Giant pandas Meng Meng and Jiao Qing received all but a ticker-tape parade when the bears arrived to their new home in Berlin on Saturday.
The giant pandas finally reached Zoo Berlin after months of anticipation and preparation by the 173-year-old zoo's staff.
Their arrival was a media spectacle. As the two pandas, in separate cages, were pulled on stage at Zoo Berlin, photographers snapped pictures as the crowd captured the moment on cell phones. The pandas were expected to be received by Berlin Mayor Michael Mueller and China Ambassador Shi Mingde.
As an organizer placed Jiao Qing's nametag on his cage, he launched at him and let out a loud growl, which left the crowd laughing.
Jiao Qing, whose name means "darling," and his female counterpart Meng Meng, or "sweet dream," are on loan from Chengdu Research Base of Giant Panda Breeding in China.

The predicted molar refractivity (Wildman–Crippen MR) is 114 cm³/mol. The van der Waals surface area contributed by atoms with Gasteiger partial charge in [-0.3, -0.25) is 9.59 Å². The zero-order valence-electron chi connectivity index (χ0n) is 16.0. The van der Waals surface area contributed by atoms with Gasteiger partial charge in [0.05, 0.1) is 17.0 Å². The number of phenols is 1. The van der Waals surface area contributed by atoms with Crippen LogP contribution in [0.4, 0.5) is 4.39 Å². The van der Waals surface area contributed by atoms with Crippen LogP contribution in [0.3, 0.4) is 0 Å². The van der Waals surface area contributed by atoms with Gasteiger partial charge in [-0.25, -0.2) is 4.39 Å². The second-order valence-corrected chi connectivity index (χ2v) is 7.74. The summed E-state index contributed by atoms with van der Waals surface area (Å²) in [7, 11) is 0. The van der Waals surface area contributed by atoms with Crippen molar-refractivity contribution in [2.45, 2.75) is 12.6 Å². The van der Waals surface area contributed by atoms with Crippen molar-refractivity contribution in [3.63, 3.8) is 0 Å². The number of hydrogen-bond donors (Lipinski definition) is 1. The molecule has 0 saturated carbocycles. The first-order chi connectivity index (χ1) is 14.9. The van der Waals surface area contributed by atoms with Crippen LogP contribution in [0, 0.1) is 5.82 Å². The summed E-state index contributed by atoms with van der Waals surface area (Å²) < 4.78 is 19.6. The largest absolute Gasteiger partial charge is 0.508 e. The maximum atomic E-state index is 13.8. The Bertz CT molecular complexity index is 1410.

The animals will stay at the zoo for 15 years, according to the April contract. Zoo Berlin will pay $1 million each year for the pandas. The money will go to the Giant Panda Conservation Fund, where 70% will be directed toward "protecting giant pandas in their natural habitat" Twenty percent will be dedicated to breeding research and the rest will go to administrative costs.
After a going away ceremony at Chengdu, the giant pandas boarded a Lufthansa cargo flight on Friday and arrived at their new home on Saturday. Now in Berlin, the duo will be under quarantine before going on display in July.
The World Wildlife Fund (WWF), which features a giant panda as its logo, said giant pandas face a high risk of extinction in the wild. The giant pandas' new head keeper Christian Toll said Chinese officials counted nearly 1,900 giant pandas living in their natural habitat in 2014. That number was 17% higher than a decade earlier.
The animals, which are born the size of a stick of butter, can grow to more than four feet tall and up to 330 pounds. They must eat between 26 and 84 pounds of bamboo each day, according to WWF.
The Associated Press contributed to this article.
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